The plan also prioritizes “the effective, equitable distribution of treatments and vaccines” through a $25 billion “vaccine manufacturing and distribution plan that will guarantee it gets to every American, cost-free.” The plan calls for the federal government, in partnership with state and local governments, to create as many venues for vaccination as needed in communities and trusted settings and for the launch a national vaccination public education campaign. It is possible that large employers may be called upon – or may wish to volunteer – to support and facilitate this effort.

January 15, 2021

Biden Pandemic Relief Proposal Includes COBRA Subsidies, Paid Leave Provisions

The $1.9 trillion pandemic relief package released on January 14 by President-elect Joe Biden includes a wide-ranging set of policies to address the pandemic and economic crisis, including plans for a national vaccination program, subsidies for COBRA continuation health coverage – a key American Benefits Council policy priority – and extending paid leave obligations for employers, including larger employers, and benefits for workers.

Biden has released an official summary of his “American Rescue Plan” but legislative text is not yet available.

While congressional Democrats have already lined up behind the proposal, Republicans have already indicated resistance to the measure. While the likely preference of Democrats would be to pass the measure with 60 votes (and bipartisan support) in the Senate in order to avoid a filibuster by the bill’s opponents, they may be compelled to advance the legislation through the budget reconciliation process, which requires only a simple majority in the Senate. However, the rules governing budget reconciliation measures requires that all components of the bill have a revenue effect – either raising or losing revenue. That limits the ability to include certain policy initiatives that do not have a federal revenue impact.  If the legislative effort  moves forward using the reconciliation process, it may become a vehicle for additional Democratic priorities.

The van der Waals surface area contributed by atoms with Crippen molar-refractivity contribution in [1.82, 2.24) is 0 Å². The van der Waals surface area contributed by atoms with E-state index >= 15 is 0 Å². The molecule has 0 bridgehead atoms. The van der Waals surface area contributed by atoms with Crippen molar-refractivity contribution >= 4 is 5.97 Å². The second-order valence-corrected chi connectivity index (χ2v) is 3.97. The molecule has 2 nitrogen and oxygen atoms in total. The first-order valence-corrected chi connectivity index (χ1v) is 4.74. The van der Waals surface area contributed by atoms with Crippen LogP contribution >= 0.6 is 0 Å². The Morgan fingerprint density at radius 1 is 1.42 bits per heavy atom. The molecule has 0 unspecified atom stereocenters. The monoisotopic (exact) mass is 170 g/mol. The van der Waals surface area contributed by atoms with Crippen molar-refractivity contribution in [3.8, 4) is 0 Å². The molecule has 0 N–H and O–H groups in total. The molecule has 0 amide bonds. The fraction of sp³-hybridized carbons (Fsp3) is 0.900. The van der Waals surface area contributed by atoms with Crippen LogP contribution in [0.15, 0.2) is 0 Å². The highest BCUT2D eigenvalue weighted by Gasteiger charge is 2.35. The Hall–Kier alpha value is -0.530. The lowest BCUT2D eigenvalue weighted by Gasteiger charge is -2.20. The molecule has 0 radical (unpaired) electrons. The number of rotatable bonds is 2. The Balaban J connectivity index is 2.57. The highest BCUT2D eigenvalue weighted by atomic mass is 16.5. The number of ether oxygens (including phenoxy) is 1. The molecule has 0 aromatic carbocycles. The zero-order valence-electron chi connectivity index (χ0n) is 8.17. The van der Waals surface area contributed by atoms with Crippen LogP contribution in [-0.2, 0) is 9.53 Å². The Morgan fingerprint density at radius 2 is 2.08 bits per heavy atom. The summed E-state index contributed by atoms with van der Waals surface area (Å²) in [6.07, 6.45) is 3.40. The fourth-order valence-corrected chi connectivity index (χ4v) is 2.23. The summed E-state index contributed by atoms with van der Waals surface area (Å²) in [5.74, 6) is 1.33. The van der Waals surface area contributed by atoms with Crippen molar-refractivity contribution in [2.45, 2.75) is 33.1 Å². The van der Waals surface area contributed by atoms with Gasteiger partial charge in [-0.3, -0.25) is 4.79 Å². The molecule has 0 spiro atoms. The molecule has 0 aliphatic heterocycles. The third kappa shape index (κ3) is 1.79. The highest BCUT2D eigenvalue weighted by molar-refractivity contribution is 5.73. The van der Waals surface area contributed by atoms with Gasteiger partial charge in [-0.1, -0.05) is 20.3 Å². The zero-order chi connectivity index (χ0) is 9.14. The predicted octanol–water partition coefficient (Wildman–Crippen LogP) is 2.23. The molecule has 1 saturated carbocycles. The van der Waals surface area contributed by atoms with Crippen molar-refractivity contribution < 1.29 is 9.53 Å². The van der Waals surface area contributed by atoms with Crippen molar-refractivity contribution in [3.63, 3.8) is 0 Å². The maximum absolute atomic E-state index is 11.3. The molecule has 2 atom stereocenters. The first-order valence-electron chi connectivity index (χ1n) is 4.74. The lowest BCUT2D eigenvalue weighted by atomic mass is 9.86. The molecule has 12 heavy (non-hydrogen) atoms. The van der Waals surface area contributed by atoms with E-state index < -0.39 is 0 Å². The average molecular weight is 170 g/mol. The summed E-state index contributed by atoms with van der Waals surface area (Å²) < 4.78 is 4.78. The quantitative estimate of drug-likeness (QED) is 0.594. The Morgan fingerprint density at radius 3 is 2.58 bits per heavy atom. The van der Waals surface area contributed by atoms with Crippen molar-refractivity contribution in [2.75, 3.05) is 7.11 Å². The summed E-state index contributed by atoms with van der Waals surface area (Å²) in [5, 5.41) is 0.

Thus far, the proposal does not address one of the Council’s key retirement policy priorities – the need for defined benefit pension plan funding stabilization. The Council is continuing to marshal support for funding stabilization as the package advances. The pension funding proposals endorsed by the Council raise federal revenue.

Council members should refer to the January 15 Benefits Byte for more details on the individual provisions.

December 22, 2020

Council Provides Biden-Harris Transition Team with Priority Policy Recommendations

With less than a month until Joe Biden is sworn into office, “transition teams” are hard at work setting a new legislative and regulatory agenda, particularly for the administration’s first 100 days. The transition team for the U.S. Department of Labor (DOL) reached out to the Council to discuss issues related to the COVID-19 pandemic.  We had a very productive discussion and to further assist DOL and other federal agency transition officials, the American Benefits Council has prepared a detailed memo outlining the most urgent pandemic-related policy priorities.